In the following years many things happened, it looked like every person with a toolbox tried to make his own vibration platform in his garage. Vibration business seemed to be booming. Funny enough very few people had a clue about what it did, why and how to use it and what the side effects could be.
Mostly they copied the content of our websites and claimed outrageous results, even for all kinds of physical problems. But in the meanwhile we received many reports about machines that did not work or about side effects caused by vibration.
In 2002 I wrote a small book about vibration training and its use.
In the end it turned outlike P.T Barnum once said: “There is sucker born every minute” and we could add: “and a crook born every hour to take care of sixty suckers.”
Looking back after 15 years of whole body vibration we see that the application is hardly used anymore, vibration centers (“get fit and slim in 10 minutes, no sweat”) closed down and a new generation of coaches and athletes is barely aware of the use of vibration. Just some late adapting scientists are still doing research but nothing really new or interesting is brought forward. I am happy not to be involved in vibration platforms for the last couple of years.
How was it possible for a good and useful principle lost ground so fast?
- exaggeration of claims, e.g vibration was not meant as a medical therapy, you do not loose significant weight by vibration training alone
- the amount of lies and confabulations told about vibration platforms, “that have been use in space’, or “have specially designed frequencies for optimal results”. There are only so many lies the consumer will accept. You can fool somebody all the time and you can fool everybody one time, but you cannot fool everybody all the time.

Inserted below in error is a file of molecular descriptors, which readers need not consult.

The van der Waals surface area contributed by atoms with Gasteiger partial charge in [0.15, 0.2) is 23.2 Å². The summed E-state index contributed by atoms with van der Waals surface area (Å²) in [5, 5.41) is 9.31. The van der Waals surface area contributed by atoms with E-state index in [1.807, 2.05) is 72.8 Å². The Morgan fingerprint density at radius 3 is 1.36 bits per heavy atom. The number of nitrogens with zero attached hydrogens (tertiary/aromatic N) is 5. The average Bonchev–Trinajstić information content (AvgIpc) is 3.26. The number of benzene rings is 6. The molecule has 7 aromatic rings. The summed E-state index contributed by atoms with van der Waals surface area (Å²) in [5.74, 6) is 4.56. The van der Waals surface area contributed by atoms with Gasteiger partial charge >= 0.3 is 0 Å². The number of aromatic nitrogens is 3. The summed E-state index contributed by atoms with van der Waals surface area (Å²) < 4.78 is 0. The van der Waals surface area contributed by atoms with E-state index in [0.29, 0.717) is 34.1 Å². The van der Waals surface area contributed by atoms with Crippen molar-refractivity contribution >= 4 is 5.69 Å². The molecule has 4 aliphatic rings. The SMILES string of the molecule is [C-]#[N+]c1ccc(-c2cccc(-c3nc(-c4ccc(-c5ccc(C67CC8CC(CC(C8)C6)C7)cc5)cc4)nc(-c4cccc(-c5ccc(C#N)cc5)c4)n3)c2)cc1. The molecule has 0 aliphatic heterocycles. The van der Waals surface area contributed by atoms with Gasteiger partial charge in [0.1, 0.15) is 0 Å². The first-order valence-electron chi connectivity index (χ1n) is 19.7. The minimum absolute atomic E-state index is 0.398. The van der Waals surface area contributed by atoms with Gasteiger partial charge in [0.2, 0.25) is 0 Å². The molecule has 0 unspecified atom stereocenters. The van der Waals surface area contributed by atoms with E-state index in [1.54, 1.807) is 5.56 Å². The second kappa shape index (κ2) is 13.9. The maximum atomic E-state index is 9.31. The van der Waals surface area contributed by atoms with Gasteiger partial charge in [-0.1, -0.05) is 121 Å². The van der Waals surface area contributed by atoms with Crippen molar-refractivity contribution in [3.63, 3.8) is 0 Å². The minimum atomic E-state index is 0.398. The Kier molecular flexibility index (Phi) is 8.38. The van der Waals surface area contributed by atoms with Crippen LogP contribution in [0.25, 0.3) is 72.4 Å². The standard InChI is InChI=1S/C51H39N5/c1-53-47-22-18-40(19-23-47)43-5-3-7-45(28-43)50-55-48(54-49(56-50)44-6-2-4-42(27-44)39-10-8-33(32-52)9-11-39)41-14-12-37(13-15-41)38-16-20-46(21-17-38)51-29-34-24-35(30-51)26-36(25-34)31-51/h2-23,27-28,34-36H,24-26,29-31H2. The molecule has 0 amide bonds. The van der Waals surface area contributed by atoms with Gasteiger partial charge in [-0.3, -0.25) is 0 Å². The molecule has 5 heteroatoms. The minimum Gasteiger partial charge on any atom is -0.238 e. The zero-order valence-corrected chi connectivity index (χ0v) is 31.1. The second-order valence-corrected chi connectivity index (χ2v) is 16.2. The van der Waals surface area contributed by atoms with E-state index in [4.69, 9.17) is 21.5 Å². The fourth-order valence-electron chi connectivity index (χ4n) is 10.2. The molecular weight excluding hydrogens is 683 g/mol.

- machines that did not work at all claimed effects from machines that did work: it’s like saying: “this car speed is 250 km per hour and it accelerates from 1-100 km in 3 seconds”. When one says, “but those are the specifications of a Ferrari”, the answer is, “yes, but this car also has an engine, four wheel, steering wheel, etc, so it is basically the same …..”
- machines did not work because they did not deliver the right parameters, as a matter of fact we tested 10 machines with EMG, only three delivered an EMG response, the rest was like standing on your Laundromat, a nice vibration sensation, but that was it. (and your Laundromat is cheaper, does your laundry too and gives you the same training effect that is ….none)
- one of the main problems we found was that everybody has an individual optimal frequency that leads to results, but this could only be tested by using EMG. That is why Carmelo developed the “intelligent vibration system” which through an integrated EMG test, tells you with which frequency you have the optimal training response, for some athletes that will be at 20 Hz, but for others it might be at 45 or 50 Hz.
- in the end the greed of a few producers lead to fraud, bankruptcies, and loss of trust of the potential consumers, and the decline of a potentially useful training system.